Life with OS X

So, I've finally taken the plunge and got one of the shiny new core duo iMacs, and on the whole I love it. There's a few things that annoy me, or that I've discovered that I'll try and keep noted down here. I'm hoping these will be useful for anyone else moving to OSX from windows or linux.

How Cool is THAT!?

There's a few features that I've noticed, and keep impressing me.


Installing Applications

Most are just a case of mounting the .dmg, drag icon to Applications folder. Some .dmg's even include a shortcut to Applications. How cool is that?

Drag and Drop Text

You can drag and drop almost anything. I find myself dragging text between applications all the time - this is made significantly easier with expose. You can also drag bits of text onto the desktop, where they'll be saved as text files...

Infinitely high menus

OS X follows a user interface design principle known as Fitts' Law, which basically says "the bigger it is, the easier you can aim for it". This means all items that touch the side of the screen - the menubar, the dock, and scrollbars on maximised windows really do sit at the very edge of the screen. This means you can aim your mouse pointer at them and not have to worry about stopping before the edge of the screen - you only need to worry about getting the pointer location correct in one dimension (hence infinitely high). Windows gets this horribly wrong, although at least the start button in XP now behaves like this.

Funky Keyboard Shortcuts

More keyboard shortcuts.


Backspace in terminal with Screen

This is fixable in 2 ways - the first is to run the following in a terminal:

defaults write TermCapString xterm

The second is to give up and install iTerm which seems much much better than the built in terminal.

URL handling in iTerm

Add the following characters to 'Characters considered part of words' in the iTerm preferences:


You should then be able to double click most URLs - and cmd-click will then open in a browser window if you've enabled that option in the iTerm prefs.

Remote Desktop

Backslash with a UK keyboard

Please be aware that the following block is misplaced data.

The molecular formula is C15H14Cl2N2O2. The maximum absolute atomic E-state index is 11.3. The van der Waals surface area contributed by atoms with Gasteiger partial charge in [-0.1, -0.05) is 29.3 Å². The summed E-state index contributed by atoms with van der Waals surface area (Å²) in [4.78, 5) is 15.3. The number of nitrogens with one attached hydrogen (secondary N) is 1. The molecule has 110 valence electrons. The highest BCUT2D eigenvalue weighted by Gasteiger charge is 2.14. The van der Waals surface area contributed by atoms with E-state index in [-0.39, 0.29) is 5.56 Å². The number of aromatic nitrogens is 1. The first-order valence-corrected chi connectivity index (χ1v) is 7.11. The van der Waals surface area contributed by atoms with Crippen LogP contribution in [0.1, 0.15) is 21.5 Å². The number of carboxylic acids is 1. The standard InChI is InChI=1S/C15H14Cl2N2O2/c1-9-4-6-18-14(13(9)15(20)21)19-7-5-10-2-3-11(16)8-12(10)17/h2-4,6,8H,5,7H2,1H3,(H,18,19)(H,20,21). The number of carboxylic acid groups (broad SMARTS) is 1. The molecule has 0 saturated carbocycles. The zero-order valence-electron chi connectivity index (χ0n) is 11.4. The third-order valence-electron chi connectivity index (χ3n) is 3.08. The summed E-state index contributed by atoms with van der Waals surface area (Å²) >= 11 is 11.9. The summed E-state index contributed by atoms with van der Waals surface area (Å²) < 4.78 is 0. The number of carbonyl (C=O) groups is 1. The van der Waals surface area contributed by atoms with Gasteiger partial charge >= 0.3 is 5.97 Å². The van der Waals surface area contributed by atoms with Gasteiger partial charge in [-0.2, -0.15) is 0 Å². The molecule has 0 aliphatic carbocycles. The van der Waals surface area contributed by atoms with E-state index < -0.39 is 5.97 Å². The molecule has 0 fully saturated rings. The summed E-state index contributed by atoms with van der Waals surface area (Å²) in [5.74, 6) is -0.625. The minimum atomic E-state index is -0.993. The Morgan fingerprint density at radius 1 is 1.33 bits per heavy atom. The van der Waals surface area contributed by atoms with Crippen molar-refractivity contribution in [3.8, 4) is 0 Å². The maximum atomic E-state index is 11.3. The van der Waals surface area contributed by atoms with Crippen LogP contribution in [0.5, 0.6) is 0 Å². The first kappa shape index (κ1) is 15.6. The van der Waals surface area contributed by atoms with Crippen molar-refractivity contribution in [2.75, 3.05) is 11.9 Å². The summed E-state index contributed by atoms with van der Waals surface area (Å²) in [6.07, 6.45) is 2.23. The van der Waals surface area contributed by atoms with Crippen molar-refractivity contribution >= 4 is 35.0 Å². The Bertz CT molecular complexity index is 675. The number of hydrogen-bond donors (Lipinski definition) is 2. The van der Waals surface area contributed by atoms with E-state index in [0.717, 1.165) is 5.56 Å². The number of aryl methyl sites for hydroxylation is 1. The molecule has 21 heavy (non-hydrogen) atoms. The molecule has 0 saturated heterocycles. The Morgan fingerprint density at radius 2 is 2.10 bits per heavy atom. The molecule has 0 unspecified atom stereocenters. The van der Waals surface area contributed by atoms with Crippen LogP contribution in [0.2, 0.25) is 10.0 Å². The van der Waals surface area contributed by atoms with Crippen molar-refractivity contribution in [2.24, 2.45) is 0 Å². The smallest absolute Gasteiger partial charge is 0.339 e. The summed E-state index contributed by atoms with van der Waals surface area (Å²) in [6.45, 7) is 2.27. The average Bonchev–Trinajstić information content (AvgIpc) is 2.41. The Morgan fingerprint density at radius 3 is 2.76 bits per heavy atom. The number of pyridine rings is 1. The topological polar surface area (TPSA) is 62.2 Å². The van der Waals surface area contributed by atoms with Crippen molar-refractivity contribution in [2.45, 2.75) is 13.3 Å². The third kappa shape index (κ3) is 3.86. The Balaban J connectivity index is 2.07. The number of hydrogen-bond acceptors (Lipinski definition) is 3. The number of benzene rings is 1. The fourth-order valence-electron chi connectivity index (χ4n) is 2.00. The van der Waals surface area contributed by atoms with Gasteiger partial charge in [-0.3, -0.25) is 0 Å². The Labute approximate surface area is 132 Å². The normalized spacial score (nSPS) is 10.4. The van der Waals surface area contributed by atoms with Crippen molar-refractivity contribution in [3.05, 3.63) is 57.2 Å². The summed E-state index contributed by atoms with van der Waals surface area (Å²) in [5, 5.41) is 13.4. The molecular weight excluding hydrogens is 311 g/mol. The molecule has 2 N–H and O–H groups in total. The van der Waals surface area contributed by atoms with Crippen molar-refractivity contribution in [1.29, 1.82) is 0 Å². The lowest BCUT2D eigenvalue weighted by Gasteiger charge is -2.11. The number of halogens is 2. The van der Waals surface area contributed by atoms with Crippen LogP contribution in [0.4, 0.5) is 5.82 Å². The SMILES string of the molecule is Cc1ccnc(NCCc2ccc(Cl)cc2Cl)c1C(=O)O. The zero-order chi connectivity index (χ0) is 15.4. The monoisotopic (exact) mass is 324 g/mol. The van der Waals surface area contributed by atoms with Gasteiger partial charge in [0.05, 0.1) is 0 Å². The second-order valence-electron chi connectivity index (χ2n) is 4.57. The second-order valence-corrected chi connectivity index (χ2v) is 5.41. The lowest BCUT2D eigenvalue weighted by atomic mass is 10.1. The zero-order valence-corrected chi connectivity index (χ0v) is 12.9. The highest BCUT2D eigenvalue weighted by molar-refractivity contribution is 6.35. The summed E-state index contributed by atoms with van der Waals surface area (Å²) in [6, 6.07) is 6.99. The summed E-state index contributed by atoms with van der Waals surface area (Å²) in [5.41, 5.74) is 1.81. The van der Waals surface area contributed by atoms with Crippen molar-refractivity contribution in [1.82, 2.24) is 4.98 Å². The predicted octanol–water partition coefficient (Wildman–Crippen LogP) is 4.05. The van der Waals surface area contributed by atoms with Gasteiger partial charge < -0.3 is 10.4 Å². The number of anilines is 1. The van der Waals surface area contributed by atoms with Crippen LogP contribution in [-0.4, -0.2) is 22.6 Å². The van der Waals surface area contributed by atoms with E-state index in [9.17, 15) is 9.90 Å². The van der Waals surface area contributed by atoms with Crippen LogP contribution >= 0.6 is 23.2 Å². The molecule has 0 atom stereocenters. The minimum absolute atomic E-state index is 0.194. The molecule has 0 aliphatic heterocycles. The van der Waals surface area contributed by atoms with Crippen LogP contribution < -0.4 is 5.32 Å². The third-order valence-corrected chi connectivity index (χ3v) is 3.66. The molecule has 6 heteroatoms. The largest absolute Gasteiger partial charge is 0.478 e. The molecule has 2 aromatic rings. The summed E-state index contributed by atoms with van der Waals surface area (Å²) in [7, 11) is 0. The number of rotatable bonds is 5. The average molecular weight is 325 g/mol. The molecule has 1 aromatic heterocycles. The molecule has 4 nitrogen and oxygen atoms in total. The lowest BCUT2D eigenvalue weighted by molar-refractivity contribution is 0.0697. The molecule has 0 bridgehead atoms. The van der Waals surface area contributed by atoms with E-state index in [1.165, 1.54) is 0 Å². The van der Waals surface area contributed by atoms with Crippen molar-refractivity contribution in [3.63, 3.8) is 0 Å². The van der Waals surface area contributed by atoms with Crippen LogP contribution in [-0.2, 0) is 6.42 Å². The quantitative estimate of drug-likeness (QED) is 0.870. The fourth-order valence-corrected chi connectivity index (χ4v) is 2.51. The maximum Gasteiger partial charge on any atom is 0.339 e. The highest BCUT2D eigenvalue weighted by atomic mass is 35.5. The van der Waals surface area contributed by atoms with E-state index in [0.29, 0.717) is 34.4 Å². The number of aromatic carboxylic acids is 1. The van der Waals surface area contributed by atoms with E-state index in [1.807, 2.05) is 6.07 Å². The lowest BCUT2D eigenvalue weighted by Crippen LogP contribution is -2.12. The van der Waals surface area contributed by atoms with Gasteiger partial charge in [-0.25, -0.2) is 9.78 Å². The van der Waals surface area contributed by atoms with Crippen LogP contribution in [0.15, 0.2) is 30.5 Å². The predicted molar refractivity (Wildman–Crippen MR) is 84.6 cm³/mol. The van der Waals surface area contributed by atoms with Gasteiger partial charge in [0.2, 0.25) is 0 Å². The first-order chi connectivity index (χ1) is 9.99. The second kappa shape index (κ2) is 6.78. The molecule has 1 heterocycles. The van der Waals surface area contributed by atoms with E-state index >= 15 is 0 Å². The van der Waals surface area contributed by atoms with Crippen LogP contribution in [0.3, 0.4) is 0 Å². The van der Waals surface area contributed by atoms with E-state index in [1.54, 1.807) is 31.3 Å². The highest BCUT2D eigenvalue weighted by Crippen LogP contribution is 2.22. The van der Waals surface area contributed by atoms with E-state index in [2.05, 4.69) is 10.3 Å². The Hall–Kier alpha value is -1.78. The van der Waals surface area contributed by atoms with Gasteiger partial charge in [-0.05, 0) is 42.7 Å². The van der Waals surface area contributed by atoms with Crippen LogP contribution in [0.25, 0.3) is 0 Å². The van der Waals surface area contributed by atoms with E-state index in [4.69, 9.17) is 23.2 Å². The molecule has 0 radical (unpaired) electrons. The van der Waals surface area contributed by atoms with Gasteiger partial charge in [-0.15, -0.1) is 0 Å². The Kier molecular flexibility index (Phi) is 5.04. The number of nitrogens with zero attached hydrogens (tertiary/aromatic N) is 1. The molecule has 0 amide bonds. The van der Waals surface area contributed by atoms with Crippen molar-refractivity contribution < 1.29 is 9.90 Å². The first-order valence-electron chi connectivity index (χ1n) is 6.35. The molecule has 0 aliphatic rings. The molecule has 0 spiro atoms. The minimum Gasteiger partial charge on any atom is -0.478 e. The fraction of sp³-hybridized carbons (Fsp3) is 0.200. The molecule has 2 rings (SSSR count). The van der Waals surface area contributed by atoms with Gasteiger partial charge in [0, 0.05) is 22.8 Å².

Backslash simply doesn't work with a UK keyboard over remote desktop. The only way around this I've found so far is a little app called 'backslasher' which sits on the windows machine and remaps the ` key.

Single instance of RDP

The "Apple way" is to have a single instance of an application to handle multiple sessions. Unfortunately the RDP client doesn't natively support running multiple RDP sessions. Making copies of the application seems to work, but it's a bit messy. There might be a nice easy way to script this...

Screen Locking

It is possible to lock your screen on OS X (in the same way that win+L works on windows), but it's not obvious to find.

You should then get a padlock in the menu bar next to the clock, and you can use this to lock the screen. You can also use this menu to lock the keychain which protects your password list - this is especially useful if your keychain password is different to your login password.

Hash (#) key

The hash key is alt-3 on my UK apple keyboard. ### see?

OGG Vorbis in iTunes

To allow iTunes to play ogg vorbis files, grab the Xiph QuickTime Components. This also supports playback of FLAC files.

.DS_Store files

OSX leaves hidden .DS_Store files all over windows network shares to store its metadata in. These are annoying, and fortunately easily removed. Run the following in a terminal, then reboot.

defaults write DSDontWriteNetworkStores true

Fullscreen QuickTime

Open up the 'Script Editor' application, and enter the following:

tell application "QuickTime Player"
    present front movie scale screen
end tell

Save as an application, then run to make the current quicktime go fullscreen.

Other useful applications